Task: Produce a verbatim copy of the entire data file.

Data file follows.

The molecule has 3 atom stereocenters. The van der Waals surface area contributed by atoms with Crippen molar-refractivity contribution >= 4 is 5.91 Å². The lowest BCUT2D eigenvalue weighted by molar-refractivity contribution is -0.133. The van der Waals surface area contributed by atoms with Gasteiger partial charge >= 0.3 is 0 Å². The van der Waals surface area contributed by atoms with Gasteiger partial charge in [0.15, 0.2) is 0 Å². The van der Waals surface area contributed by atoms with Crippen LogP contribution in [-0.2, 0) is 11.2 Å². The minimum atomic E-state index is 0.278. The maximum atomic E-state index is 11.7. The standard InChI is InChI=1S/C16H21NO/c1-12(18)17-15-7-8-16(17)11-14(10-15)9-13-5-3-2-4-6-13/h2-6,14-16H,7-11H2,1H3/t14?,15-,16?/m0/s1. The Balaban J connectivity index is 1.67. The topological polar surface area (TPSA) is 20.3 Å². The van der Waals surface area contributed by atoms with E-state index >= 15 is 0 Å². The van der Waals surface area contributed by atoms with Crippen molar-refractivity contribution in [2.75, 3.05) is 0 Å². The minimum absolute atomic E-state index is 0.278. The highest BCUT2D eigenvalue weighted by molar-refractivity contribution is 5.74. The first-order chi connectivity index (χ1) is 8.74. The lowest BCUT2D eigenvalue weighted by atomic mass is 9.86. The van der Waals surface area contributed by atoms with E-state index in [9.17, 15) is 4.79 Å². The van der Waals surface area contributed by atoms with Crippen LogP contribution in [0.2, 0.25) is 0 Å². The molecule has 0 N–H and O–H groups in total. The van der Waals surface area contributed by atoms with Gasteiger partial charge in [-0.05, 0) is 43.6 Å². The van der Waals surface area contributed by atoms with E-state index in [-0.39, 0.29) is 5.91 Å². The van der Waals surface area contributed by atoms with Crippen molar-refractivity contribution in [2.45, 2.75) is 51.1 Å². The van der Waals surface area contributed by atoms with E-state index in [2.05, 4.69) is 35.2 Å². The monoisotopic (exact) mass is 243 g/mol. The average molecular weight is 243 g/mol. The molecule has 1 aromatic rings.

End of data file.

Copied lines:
The molecule has 3 atom stereocenters. The van der Waals surface area contributed by atoms with Crippen molar-refractivity contribution >= 4 is 5.91 Å². The lowest BCUT2D eigenvalue weighted by molar-refractivity contribution is -0.133. The van der Waals surface area contributed by atoms with Gasteiger partial charge >= 0.3 is 0 Å². The van der Waals surface area contributed by atoms with Gasteiger partial charge in [0.15, 0.2) is 0 Å². The van der Waals surface area contributed by atoms with Crippen LogP contribution in [-0.2, 0) is 11.2 Å². The minimum atomic E-state index is 0.278. The maximum atomic E-state index is 11.7. The standard InChI is InChI=1S/C16H21NO/c1-12(18)17-15-7-8-16(17)11-14(10-15)9-13-5-3-2-4-6-13/h2-6,14-16H,7-11H2,1H3/t14?,15-,16?/m0/s1. The Balaban J connectivity index is 1.67. The topological polar surface area (TPSA) is 20.3 Å². The van der Waals surface area contributed by atoms with E-state index >= 15 is 0 Å². The van der Waals surface area contributed by atoms with Crippen molar-refractivity contribution in [2.75, 3.05) is 0 Å². The minimum absolute atomic E-state index is 0.278. The highest BCUT2D eigenvalue weighted by molar-refractivity contribution is 5.74. The first-order chi connectivity index (χ1) is 8.74. The lowest BCUT2D eigenvalue weighted by atomic mass is 9.86. The van der Waals surface area contributed by atoms with E-state index in [9.17, 15) is 4.79 Å². The van der Waals surface area contributed by atoms with Crippen LogP contribution in [0.2, 0.25) is 0 Å². The molecule has 0 N–H and O–H groups in total. The van der Waals surface area contributed by atoms with Gasteiger partial charge in [-0.05, 0) is 43.6 Å². The van der Waals surface area contributed by atoms with E-state index in [-0.39, 0.29) is 5.91 Å². The van der Waals surface area contributed by atoms with Crippen molar-refractivity contribution in [2.45, 2.75) is 51.1 Å². The van der Waals surface area contributed by atoms with E-state index in [2.05, 4.69) is 35.2 Å². The monoisotopic (exact) mass is 243 g/mol. The average molecular weight is 243 g/mol. The molecule has 1 aromatic rings.